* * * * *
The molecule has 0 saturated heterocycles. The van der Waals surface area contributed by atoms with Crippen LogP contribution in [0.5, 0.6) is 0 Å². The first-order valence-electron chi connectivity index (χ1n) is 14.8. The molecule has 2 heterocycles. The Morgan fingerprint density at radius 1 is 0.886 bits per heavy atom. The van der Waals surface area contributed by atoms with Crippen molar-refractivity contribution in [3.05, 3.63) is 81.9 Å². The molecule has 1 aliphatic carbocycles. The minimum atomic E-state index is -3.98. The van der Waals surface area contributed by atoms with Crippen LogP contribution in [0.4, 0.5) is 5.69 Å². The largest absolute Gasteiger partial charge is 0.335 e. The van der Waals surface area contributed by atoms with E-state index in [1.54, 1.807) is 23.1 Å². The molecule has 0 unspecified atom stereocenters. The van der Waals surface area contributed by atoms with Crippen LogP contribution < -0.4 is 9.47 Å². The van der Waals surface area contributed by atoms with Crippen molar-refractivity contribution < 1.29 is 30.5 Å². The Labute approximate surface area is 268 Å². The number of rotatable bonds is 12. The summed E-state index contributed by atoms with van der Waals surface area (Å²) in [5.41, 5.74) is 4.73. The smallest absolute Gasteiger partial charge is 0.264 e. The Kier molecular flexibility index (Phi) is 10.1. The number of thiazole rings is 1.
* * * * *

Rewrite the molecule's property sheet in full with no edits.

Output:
The molecule has 0 saturated heterocycles. The van der Waals surface area contributed by atoms with Crippen LogP contribution in [0.5, 0.6) is 0 Å². The first-order valence-electron chi connectivity index (χ1n) is 14.8. The molecule has 2 heterocycles. The Morgan fingerprint density at radius 1 is 0.886 bits per heavy atom. The van der Waals surface area contributed by atoms with Crippen molar-refractivity contribution in [3.05, 3.63) is 81.9 Å². The molecule has 1 aliphatic carbocycles. The minimum atomic E-state index is -3.98. The van der Waals surface area contributed by atoms with Crippen LogP contribution in [0.4, 0.5) is 5.69 Å². The largest absolute Gasteiger partial charge is 0.335 e. The van der Waals surface area contributed by atoms with E-state index in [1.54, 1.807) is 23.1 Å². The molecule has 0 unspecified atom stereocenters. The van der Waals surface area contributed by atoms with Crippen LogP contribution < -0.4 is 9.47 Å². The van der Waals surface area contributed by atoms with Crippen molar-refractivity contribution < 1.29 is 30.5 Å². The Labute approximate surface area is 268 Å². The number of rotatable bonds is 12. The summed E-state index contributed by atoms with van der Waals surface area (Å²) in [5.41, 5.74) is 4.73. The smallest absolute Gasteiger partial charge is 0.264 e. The Kier molecular flexibility index (Phi) is 10.1. The number of thiazole rings is 1.